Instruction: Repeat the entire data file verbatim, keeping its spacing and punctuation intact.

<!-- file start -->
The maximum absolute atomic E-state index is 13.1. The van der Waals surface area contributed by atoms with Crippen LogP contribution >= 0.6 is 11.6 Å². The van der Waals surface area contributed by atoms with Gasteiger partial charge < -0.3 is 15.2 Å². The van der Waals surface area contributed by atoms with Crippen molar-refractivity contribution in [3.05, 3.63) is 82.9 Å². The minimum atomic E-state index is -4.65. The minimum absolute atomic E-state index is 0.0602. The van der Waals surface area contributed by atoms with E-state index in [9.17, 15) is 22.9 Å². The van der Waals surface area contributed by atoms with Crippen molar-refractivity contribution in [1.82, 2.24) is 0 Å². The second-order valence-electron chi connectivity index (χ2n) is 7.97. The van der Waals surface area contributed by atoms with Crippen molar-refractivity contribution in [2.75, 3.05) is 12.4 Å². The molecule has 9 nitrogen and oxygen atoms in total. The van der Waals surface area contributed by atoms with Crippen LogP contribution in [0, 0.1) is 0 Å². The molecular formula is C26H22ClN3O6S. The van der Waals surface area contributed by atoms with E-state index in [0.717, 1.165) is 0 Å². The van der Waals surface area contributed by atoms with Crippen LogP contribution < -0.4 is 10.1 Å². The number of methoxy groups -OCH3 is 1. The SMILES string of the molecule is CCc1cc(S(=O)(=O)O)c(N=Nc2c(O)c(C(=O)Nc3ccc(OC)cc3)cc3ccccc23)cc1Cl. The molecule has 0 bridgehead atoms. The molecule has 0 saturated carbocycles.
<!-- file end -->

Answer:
The maximum absolute atomic E-state index is 13.1. The van der Waals surface area contributed by atoms with Crippen LogP contribution >= 0.6 is 11.6 Å². The van der Waals surface area contributed by atoms with Gasteiger partial charge < -0.3 is 15.2 Å². The van der Waals surface area contributed by atoms with Crippen molar-refractivity contribution in [3.05, 3.63) is 82.9 Å². The minimum atomic E-state index is -4.65. The minimum absolute atomic E-state index is 0.0602. The van der Waals surface area contributed by atoms with E-state index in [9.17, 15) is 22.9 Å². The van der Waals surface area contributed by atoms with Crippen molar-refractivity contribution in [1.82, 2.24) is 0 Å². The second-order valence-electron chi connectivity index (χ2n) is 7.97. The van der Waals surface area contributed by atoms with Crippen molar-refractivity contribution in [2.75, 3.05) is 12.4 Å². The molecule has 9 nitrogen and oxygen atoms in total. The van der Waals surface area contributed by atoms with Crippen LogP contribution in [0, 0.1) is 0 Å². The molecular formula is C26H22ClN3O6S. The van der Waals surface area contributed by atoms with E-state index in [0.717, 1.165) is 0 Å². The van der Waals surface area contributed by atoms with Crippen LogP contribution < -0.4 is 10.1 Å². The number of methoxy groups -OCH3 is 1. The SMILES string of the molecule is CCc1cc(S(=O)(=O)O)c(N=Nc2c(O)c(C(=O)Nc3ccc(OC)cc3)cc3ccccc23)cc1Cl. The molecule has 0 bridgehead atoms. The molecule has 0 saturated carbocycles.